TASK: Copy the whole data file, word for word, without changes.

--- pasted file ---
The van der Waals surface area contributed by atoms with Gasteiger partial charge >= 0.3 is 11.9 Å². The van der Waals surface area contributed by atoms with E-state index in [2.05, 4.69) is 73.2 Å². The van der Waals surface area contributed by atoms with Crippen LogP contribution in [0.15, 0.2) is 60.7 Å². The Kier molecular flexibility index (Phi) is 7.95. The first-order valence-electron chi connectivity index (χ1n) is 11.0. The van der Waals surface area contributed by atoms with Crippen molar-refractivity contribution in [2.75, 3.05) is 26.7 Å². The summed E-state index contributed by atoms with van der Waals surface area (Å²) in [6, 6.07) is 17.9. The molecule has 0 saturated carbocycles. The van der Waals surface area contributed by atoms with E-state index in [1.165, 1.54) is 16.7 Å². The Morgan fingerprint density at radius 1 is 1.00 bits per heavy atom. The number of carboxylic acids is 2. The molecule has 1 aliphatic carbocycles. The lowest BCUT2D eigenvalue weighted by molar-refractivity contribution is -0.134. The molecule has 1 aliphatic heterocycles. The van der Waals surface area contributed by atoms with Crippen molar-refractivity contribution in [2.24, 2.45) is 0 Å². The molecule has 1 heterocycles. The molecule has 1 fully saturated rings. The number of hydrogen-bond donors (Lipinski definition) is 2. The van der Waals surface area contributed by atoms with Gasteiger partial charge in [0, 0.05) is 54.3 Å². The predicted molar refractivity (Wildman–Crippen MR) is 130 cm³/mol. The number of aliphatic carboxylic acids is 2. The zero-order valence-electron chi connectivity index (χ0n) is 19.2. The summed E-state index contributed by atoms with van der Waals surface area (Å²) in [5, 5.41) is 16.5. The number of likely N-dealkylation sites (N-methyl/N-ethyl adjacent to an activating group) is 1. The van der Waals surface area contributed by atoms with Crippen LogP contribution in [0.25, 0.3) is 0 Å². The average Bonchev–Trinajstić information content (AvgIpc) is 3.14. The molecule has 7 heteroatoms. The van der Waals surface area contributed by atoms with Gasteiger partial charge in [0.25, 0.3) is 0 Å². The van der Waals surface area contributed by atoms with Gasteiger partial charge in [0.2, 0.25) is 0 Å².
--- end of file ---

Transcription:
The van der Waals surface area contributed by atoms with Gasteiger partial charge >= 0.3 is 11.9 Å². The van der Waals surface area contributed by atoms with E-state index in [2.05, 4.69) is 73.2 Å². The van der Waals surface area contributed by atoms with Crippen LogP contribution in [0.15, 0.2) is 60.7 Å². The Kier molecular flexibility index (Phi) is 7.95. The first-order valence-electron chi connectivity index (χ1n) is 11.0. The van der Waals surface area contributed by atoms with Crippen molar-refractivity contribution in [2.75, 3.05) is 26.7 Å². The summed E-state index contributed by atoms with van der Waals surface area (Å²) in [6, 6.07) is 17.9. The molecule has 0 saturated carbocycles. The van der Waals surface area contributed by atoms with E-state index in [1.165, 1.54) is 16.7 Å². The Morgan fingerprint density at radius 1 is 1.00 bits per heavy atom. The number of carboxylic acids is 2. The molecule has 1 aliphatic carbocycles. The lowest BCUT2D eigenvalue weighted by molar-refractivity contribution is -0.134. The molecule has 1 aliphatic heterocycles. The van der Waals surface area contributed by atoms with Crippen molar-refractivity contribution in [2.24, 2.45) is 0 Å². The molecule has 1 heterocycles. The molecule has 1 fully saturated rings. The number of hydrogen-bond donors (Lipinski definition) is 2. The van der Waals surface area contributed by atoms with Gasteiger partial charge in [0, 0.05) is 54.3 Å². The predicted molar refractivity (Wildman–Crippen MR) is 130 cm³/mol. The number of aliphatic carboxylic acids is 2. The zero-order valence-electron chi connectivity index (χ0n) is 19.2. The summed E-state index contributed by atoms with van der Waals surface area (Å²) in [5, 5.41) is 16.5. The number of likely N-dealkylation sites (N-methyl/N-ethyl adjacent to an activating group) is 1. The van der Waals surface area contributed by atoms with Crippen LogP contribution in [0.25, 0.3) is 0 Å². The average Bonchev–Trinajstić information content (AvgIpc) is 3.14. The molecule has 7 heteroatoms. The van der Waals surface area contributed by atoms with Gasteiger partial charge in [0.25, 0.3) is 0 Å². The van der Waals surface area contributed by atoms with Gasteiger partial charge in [0.2, 0.25) is 0 Å².